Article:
Light therapy uses exposure to bright white artificial light to help treat symptoms of seasonal affective disorder (SAD). This therapy may also benefit people living with bipolar disorder who are suffering from depression, suggest new findings published in the American Journal of Psychiatry, reports NPR.

For the study, researchers at the Feinberg School of Medicine at Northwestern University in Illinois tested light therapy boxes on 46 patients with moderate depression associated with bipolar disorder, a mental health condition that causes extreme mood swings. Scientists administered bright light therapy to half of the participants while the other half were exposed to a dim red placebo light. (Researchers also advised patients to continue taking their regular medication and not to look up information on light therapy or discuss the appearance of their light with other participants.)

Scientists instructed individuals to place the light box at least one foot from their face at midday for a 15-minute session and increased their exposure each week until they received one hour of light every day. (Previous studies showed that early morning therapy could cause people with bipolar disorder to have a manic phase.)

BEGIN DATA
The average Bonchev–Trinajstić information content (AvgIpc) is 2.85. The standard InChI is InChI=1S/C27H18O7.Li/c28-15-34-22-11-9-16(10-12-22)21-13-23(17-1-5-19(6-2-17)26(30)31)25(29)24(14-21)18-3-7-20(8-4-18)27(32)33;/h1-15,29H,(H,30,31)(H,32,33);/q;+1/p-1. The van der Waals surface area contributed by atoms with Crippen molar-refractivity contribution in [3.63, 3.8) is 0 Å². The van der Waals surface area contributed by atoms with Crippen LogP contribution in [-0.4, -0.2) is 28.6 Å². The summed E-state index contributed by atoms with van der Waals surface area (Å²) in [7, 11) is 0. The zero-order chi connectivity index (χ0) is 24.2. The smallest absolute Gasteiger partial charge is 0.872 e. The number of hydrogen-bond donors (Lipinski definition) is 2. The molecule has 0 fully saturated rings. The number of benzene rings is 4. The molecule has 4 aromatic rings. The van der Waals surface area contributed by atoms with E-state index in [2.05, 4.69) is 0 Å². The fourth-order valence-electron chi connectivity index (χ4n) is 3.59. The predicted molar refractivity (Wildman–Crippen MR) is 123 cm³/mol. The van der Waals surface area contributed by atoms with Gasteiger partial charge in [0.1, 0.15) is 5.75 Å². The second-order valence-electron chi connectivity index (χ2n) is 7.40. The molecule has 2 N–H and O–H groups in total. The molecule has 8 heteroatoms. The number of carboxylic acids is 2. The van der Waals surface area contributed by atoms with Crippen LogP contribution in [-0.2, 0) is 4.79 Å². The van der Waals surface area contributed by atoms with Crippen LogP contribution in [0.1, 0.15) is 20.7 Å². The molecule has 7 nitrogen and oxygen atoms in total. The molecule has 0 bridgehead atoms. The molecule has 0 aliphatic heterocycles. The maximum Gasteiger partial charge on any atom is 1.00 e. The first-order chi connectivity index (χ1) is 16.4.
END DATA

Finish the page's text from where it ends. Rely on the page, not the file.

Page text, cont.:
After four to six weeks, findings showed that 68 percent of patients who used bright light therapy reported a remission in depression symptoms compared to 22 percent of patients who received the placebo light. “Effective treatments for bipolar depression are very limited,” said psychiatrist Dorothy Sit, MD, an associate professor of psychiatry and behavioral sciences at Northwestern University Feinberg School of Medicine and the lead study author. “This gives us a new treatment option for bipolar patients that we know gets us a robust response within four to six weeks.”

Researchers cautioned that patients should not try light therapy on their own, however, because the treatment can trigger hypomania, a less severe form of mania that can ultimately evolve into this period of extremely elevated mood and high energy.

Sit observed that while these findings offer promising results for treating bipolar depression, it’s key that future research duplicate her findings and also show how light affects the body’s circadian rhythms (physical, mental and behavioral changes that follow a daily cycle), such as sleeping at night and being awake during the day, and how that affects bipolar symptoms.

Click here to learn how amber-tinted glasses that block blue light may help treat bipolar disorder.